Q. When did New Life Christian School begin?
A. New Life Christian School opened for the Fall Term in 1998. It formed through the winter of and spring of 1998 as local pastors began to see the wisdom of God in combining the accumulated experience, staffs, resources, school sites, and students from two local Christian schools into a more efficient and effective single Christian school which would serve the Eel River Valley. Christian Life School had been offering excellent Christian Education since September of 1976. North Coast Community Christian School had been offering excellent Christian Education since September of 1986.
Q. How many of the graduates are attending college or taking some form of advanced training?
A. Of the high school graduates from the school, over 90% have attended at least some college, some have received advanced degrees. In general it may be said, that students are prepared to go wherever their leadings might be. Some attend secular colleges, but most go on to Christian Colleges.
Q. How active in their faith are these graduates?
A. In general our students are leaders in the youth ministries of the local churches. Once they graduate they usually continue these leadership patterns and bless the local churches where they attend. Again, over 90% of NLCS graduates are actively serving the Lord.
Q. How is NLCS organized?
A. The school is a non-profit organization formed for the purpose of offering Christian education as an extension of the mission of the local churches to make disciples and to train the children of those churches. It is governed by an advisory board of the following local pastors: Pastor Marty Pronovost, Calvary Christian Center, Fortuna; Pastor Bob Hapgood, Redwood Christian Fellowship, Fortuna; and Pastor David Kilmer, Arcata First Baptist. The school board includes the above pastors and Anita Horner, Larry Brisbon, Karen Johnson and Mike Johnson.
Q. What criteria is used in the choosing of teachers for the school?
A. The teaching positions in our school are ministries, not “jobs.” Prayerful consideration precedes the appointing of any person to a teaching position. A potential teacher must be a Christ-like example, work well with children (I Tim. 4:12), have a gift of teaching (Eph. 4: 11&12), and be academically prepared. The selection of the staff for New Life Christian School is not taken lightly. The quality of our school depends largely on the quality of our teachers (James 3:1).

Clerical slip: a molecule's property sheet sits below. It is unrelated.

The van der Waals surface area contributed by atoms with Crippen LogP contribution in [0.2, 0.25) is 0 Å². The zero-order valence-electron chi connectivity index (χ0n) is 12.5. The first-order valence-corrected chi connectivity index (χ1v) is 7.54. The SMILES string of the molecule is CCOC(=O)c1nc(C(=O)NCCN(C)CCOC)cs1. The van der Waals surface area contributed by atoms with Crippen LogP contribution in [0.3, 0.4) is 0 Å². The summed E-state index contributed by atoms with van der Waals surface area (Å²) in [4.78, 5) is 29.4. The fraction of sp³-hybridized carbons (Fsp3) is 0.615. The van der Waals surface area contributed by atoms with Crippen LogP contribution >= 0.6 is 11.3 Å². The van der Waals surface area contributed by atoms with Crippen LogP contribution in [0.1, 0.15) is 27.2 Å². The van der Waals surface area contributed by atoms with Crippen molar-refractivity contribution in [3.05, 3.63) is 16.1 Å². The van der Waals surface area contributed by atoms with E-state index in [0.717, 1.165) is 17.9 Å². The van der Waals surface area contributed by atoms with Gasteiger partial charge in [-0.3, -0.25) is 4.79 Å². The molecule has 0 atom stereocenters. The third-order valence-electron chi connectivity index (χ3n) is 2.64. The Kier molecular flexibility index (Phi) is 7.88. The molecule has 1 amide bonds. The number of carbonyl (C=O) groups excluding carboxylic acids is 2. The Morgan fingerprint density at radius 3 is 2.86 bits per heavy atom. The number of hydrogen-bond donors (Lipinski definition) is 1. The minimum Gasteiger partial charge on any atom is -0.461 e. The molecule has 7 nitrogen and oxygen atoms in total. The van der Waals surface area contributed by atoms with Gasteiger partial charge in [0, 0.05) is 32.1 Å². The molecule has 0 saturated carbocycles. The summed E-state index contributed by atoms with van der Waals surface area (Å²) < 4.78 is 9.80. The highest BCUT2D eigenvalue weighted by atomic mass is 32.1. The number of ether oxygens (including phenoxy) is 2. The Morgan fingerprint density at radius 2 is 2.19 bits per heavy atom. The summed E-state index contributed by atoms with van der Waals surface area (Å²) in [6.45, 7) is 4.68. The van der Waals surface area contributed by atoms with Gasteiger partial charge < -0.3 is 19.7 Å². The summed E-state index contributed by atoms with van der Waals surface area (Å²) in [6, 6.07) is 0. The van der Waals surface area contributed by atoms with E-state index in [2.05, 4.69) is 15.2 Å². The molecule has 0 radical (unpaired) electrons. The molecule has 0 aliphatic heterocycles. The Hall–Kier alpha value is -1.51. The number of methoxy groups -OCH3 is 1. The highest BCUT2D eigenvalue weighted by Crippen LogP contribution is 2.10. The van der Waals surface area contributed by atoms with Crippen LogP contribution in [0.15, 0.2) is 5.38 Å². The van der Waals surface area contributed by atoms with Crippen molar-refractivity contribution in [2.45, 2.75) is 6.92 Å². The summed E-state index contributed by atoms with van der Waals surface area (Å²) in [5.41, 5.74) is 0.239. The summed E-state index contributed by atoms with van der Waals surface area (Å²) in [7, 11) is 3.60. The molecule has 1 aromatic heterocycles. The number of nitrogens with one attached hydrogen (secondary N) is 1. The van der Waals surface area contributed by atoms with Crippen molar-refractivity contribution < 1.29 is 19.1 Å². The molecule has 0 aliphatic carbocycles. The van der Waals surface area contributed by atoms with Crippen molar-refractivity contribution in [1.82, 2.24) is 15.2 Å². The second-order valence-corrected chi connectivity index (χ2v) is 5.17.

Q. What type of academic program do you have?
A. New Life Christian School uses a variety of educational materials at the different levels of instruction. Currently A Beka is the core curriculum. Curricula are selected which are God centered and fit the needs of the students and staff. Classes are small and individual attention is a priority.
Q. How can we know if our child is learning?
A. The nationally normed Stanford Achievement Tests are given to our students in the spring of each year. This is the Christian version of the same test given in many public schools throughout the nation.
Q. Can students transfer into public school from NLCS? Will the academic work be acceptable?
A. Yes, public schools will accept the academic work accomplished at this school. In general our students have a good reputation with local schools.
Q. Are certain denominational doctrines promoted in the school?
A. Our objective is not to emphasize a denomination, but to promote the fundamental truths of the Bible. Our goal is the promotion of the “Word of God” and not a denomination.
Q. What does NLCS have to offer over a public school with Christian teachers?
A. A Christian school is “Christian.” The Christian philosophy permeates every phase of our school: school work, physical education, discipline, administrative decisions, deportment, field trips, and every other part. Each situation is faced with an objective in view of obedience to God; therefore, every aspect of schooling is training in how to live in a way that glorifies God. Public school teachers are very limited in what they can do. The non-Christian philosophy of life is embraced by most of the people associated with public schools; the Christian teacher must counteract this influence. Some public school teachers do well, but most Christian public school teachers are not in the proper environment to effectively promote the Gospel (II Tim. 2:15, Deut. 6:17-18) and disciple Christian young people.